Sofya Aptekar’s dissertation, “Immigrant Naturalization and Nation-Building in North America,” is an empirical examination of tensions in the social construction of nationhood at the critical juncture of citizenship acquisition by foreigners. Sofya’s study of nation-building in the United States and Canada uses a variety of theoretical and methodological approaches that overlap with other disciplinary traditions. Sofya’s work explores both the perspectives of the state actors and the immigrants themselves and the meanings they attached to becoming members of the polity.
J. Michelle Coghlan
Michelle Coghlan’s dissertation, “Revolution’s Afterlife: the Paris Commune in American Cultural Memory,” traces the Commune’s uncanny persistence in the U.S. literary and cultural imaginary into the Modernist period, unearthing the ways Americans represented and consumed the spectacle — and the specter — of the Commune and its fiery aftermath across a variety of literary forms and mass-cultural mediums. With the support of a Summer Research Prize, she conducted research on her fourth chapter in the S. Guy Endore papers and the Socialist and Labor Movement Pamphlets collection at UCLA’s Special Collections.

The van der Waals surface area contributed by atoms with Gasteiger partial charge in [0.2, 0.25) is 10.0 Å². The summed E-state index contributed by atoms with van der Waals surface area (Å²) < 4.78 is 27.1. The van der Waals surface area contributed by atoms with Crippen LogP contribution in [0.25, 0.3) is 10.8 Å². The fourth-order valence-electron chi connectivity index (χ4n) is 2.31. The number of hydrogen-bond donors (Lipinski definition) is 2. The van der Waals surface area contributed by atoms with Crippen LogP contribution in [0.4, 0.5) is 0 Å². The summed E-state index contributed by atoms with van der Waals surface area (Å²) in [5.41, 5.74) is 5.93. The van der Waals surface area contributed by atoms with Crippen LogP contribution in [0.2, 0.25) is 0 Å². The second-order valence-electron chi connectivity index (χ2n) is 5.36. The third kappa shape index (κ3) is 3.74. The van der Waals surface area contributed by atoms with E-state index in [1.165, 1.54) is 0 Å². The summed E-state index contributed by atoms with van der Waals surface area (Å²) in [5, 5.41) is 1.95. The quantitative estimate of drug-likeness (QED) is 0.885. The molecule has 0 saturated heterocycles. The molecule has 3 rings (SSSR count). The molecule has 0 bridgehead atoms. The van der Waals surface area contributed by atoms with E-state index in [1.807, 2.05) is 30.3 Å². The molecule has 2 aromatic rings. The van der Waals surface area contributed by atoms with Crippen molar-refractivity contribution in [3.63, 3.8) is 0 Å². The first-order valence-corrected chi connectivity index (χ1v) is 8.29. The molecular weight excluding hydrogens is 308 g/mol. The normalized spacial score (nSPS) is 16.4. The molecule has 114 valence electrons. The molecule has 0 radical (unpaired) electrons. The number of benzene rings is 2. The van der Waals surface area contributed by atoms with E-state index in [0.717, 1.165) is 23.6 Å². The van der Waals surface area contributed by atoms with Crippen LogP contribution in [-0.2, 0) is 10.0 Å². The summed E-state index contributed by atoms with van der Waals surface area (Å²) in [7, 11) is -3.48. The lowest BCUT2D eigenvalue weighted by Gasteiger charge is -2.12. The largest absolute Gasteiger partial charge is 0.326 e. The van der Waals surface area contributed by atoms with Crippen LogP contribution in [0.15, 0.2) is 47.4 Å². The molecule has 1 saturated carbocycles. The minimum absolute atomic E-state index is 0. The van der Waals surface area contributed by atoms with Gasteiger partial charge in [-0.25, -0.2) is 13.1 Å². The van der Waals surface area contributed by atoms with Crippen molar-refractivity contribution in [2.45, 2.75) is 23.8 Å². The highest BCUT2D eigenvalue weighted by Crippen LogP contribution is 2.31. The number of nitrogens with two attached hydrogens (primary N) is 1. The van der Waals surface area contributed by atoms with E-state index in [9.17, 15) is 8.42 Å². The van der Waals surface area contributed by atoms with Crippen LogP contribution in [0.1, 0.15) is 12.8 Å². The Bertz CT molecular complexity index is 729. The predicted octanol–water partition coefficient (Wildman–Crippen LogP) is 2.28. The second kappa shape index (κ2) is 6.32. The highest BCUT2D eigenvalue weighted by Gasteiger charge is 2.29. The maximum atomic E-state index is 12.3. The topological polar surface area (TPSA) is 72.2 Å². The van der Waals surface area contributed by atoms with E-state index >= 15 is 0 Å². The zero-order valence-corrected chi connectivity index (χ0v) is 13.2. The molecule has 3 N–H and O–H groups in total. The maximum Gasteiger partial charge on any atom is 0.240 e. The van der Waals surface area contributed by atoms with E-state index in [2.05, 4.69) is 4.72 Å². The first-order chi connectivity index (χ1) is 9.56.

Jamie Sherman’s dissertation, “The Color of Muscle: Play, Performance, and Everyday Realities in a Brooklyn Body Building Gym,” looks at the way everyday practices of self-improvement and self-transformation articulate, address, and engage dominant ideological tensions in contemporary American society. Looking narrowly at social relations and bodily practices at a Brooklyn bodybuilding gym, this project asks what kinds of moral worlds are constructed through the disciplining of self and body and how these serve to address the particular challenges of social inequality in America's urban centers